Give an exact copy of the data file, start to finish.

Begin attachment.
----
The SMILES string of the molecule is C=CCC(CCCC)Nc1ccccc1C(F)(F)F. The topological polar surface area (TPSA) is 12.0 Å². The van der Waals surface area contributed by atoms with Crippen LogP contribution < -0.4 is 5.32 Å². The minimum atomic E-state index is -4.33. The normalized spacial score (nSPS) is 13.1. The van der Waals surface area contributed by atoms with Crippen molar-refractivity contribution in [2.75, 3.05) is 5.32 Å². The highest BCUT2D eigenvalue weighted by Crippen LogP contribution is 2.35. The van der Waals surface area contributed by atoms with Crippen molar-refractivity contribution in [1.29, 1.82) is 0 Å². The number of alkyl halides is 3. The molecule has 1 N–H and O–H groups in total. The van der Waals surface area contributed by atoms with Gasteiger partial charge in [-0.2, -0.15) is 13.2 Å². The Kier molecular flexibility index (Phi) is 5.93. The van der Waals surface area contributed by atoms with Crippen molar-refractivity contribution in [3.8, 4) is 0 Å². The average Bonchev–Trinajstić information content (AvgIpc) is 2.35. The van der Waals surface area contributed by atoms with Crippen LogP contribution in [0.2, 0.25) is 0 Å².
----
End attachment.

The SMILES string of the molecule is C=CCC(CCCC)Nc1ccccc1C(F)(F)F. The topological polar surface area (TPSA) is 12.0 Å². The van der Waals surface area contributed by atoms with Crippen LogP contribution < -0.4 is 5.32 Å². The minimum atomic E-state index is -4.33. The normalized spacial score (nSPS) is 13.1. The van der Waals surface area contributed by atoms with Crippen molar-refractivity contribution in [2.75, 3.05) is 5.32 Å². The highest BCUT2D eigenvalue weighted by Crippen LogP contribution is 2.35. The van der Waals surface area contributed by atoms with Crippen molar-refractivity contribution in [1.29, 1.82) is 0 Å². The number of alkyl halides is 3. The molecule has 1 N–H and O–H groups in total. The van der Waals surface area contributed by atoms with Gasteiger partial charge in [-0.2, -0.15) is 13.2 Å². The Kier molecular flexibility index (Phi) is 5.93. The van der Waals surface area contributed by atoms with Crippen molar-refractivity contribution in [3.8, 4) is 0 Å². The average Bonchev–Trinajstić information content (AvgIpc) is 2.35. The van der Waals surface area contributed by atoms with Crippen LogP contribution in [0.2, 0.25) is 0 Å².